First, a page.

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Telecommunications and Radio Engineering
SJR: 0.202 SNIP: 0.2 CiteScore™: 0.23

ISSN Imprimir: 0040-2508
ISSN On-line: 1943-6009

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Telecommunications and Radio Engineering

DOI: 10.1615/TelecomRadEng.v51.i4.110
pages 74-78

Multi-Positional Coherent Radar System Antenna Self-Focusing for Transmission as Many Targets Having Equal effective Scattering Areas

N. I. Matyukhin
V. Karazin National University of Kharkiv, 4, Svoboda Sq., Kharkov; N Zhukovski National Aerospace University “KhAI”, 17, Chkalov St., Kharkiv, 61070, Ukraine

RESUMO

The antenna of a multi-pozitional coherent radar system (MPCRS) is considered as a super-large-aperture very sparse phased array. Antenna modules situated at separate positions are its elements. The modules aperture has sufficiently small dimensions, and a forced focusing of the modules is permissible such that the atmosphere turbulence influence can be neglected. Accordingly, the pattern of an antenna module turns out to be so much wide that several (or group) targets or an extended target with resolvable elements fall within the range of the pattern. Therefore, the overall MPCRS antenna focusing has to be done as to such a group or extended target. If the group target is initially illuminated by a wide beam (e.g. the antenna module beam), the reflected wave received by the overall antenna, the complex conjugate field formed and radiated in the backward direction, then as many narrow beams will be formed for the transmission as the targets were radiated. Essentially, the overall antenna will prove to be focused, but the energy will be splitted up, but d it is not always acceptable. Furthermore, an individual point object (target) is required for the overall antenna focusing for the reception. And so a problem arises, to form one beam for transmission and reception when the initial illumination of the observed group of targets is made by a wide beam.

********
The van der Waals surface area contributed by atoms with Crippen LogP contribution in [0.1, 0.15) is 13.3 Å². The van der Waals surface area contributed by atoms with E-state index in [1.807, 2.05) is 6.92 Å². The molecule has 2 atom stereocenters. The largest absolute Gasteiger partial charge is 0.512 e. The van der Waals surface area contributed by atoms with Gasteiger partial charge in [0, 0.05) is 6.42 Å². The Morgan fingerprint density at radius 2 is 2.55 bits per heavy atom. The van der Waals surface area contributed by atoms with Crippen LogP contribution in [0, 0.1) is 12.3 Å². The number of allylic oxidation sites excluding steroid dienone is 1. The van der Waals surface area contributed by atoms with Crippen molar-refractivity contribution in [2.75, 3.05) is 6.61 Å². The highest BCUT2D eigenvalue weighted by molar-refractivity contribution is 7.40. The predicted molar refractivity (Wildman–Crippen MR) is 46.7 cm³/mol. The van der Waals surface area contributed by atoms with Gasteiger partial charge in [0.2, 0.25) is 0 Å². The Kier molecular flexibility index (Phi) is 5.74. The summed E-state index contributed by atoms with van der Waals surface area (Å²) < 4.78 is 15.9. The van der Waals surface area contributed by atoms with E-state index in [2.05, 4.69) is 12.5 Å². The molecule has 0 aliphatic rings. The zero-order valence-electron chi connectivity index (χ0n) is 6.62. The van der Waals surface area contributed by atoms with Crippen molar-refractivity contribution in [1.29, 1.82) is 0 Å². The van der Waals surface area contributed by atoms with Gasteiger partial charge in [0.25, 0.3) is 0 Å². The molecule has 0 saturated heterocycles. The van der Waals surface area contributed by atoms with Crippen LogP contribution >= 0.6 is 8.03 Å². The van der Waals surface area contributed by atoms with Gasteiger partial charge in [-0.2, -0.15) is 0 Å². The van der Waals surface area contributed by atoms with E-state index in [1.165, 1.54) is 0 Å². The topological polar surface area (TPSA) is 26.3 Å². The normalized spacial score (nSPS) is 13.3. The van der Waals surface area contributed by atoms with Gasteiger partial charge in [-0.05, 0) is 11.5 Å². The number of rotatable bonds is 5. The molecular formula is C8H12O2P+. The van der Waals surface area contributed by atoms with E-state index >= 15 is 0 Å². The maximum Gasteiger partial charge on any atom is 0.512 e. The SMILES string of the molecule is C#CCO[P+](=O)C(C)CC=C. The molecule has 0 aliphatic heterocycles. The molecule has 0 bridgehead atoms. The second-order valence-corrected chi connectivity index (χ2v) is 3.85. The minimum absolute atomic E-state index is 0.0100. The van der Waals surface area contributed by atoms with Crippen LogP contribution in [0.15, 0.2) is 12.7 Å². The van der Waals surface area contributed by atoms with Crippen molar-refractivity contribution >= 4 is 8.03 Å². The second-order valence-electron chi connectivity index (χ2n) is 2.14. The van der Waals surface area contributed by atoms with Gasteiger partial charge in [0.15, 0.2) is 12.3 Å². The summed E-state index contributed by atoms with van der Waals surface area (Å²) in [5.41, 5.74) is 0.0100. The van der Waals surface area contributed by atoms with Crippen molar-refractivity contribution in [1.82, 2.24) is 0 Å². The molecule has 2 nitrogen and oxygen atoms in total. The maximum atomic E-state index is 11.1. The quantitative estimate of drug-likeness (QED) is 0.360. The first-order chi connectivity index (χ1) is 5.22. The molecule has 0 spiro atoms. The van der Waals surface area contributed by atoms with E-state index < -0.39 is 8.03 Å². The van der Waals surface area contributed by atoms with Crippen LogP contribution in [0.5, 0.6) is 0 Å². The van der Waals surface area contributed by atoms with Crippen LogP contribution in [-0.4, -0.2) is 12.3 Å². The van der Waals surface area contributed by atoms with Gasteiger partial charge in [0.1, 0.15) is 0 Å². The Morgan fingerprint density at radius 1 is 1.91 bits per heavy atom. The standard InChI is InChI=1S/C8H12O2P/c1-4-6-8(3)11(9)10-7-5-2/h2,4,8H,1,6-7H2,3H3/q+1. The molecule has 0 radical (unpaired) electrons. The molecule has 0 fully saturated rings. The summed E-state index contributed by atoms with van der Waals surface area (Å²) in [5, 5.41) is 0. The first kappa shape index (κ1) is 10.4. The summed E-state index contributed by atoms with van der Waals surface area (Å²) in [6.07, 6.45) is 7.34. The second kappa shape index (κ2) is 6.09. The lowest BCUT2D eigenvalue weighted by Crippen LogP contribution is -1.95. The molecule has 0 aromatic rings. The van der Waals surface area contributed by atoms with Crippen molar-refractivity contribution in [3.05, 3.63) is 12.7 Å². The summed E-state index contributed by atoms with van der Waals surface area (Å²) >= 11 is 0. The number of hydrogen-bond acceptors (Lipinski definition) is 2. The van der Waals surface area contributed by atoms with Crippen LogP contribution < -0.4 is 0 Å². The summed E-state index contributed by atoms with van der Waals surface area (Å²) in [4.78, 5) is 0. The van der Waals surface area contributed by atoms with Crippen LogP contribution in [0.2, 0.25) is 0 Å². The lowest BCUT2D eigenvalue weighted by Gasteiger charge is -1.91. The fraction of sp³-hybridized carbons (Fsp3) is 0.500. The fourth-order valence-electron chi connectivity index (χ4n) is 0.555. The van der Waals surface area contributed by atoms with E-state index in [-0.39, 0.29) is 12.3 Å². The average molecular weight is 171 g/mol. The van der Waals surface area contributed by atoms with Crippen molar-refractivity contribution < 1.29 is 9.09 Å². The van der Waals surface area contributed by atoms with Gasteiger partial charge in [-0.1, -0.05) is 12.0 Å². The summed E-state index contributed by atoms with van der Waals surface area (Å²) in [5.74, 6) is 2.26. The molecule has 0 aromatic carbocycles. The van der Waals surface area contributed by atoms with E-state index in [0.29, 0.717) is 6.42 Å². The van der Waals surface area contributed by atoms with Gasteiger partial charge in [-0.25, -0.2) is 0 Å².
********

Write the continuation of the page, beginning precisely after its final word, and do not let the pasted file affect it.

The known Waters [1] antenna self-focusing method for transmission, when many targets (or an extended target) are illuminated with a wide beam, envisages the formation of one beam for transmission after multiple reception and complex conjugate field reradiation [1]. However, one of the targets of the group being illuminated is presumed to have an effective scattering area (ESA) that differs from other targets ESA. In actual practice, natural and man-made situations can arise in which the group (elements of extended target) under observation have the same ESAs. For instance, stabilized targets such as blunt-nose cone or spherical cone moving along parallel trajectories in radial direction relative to the radar can have practically the same ESAs. A group of targets can be camuflated by inflatable spheres having metalized coating. Special multielement defocusing targets can also be created consisting of metalized inflatable spheres connected by halyards. Extended targets can contain, at certain instants of time, two or more elements having the same ESA etc. Waters method as it was published is unreliable for military-purpose radars. In this connection a practical necessity arises to extend its possibilities to cover the general case where the ESAs of a group of targets or extended-target elements turn out to be the same. Let us consider the general case where one narrow beam for transmission is formed when a group of targets (target element) having rigorously equal ESAs is initially illuminated by a wide beam.


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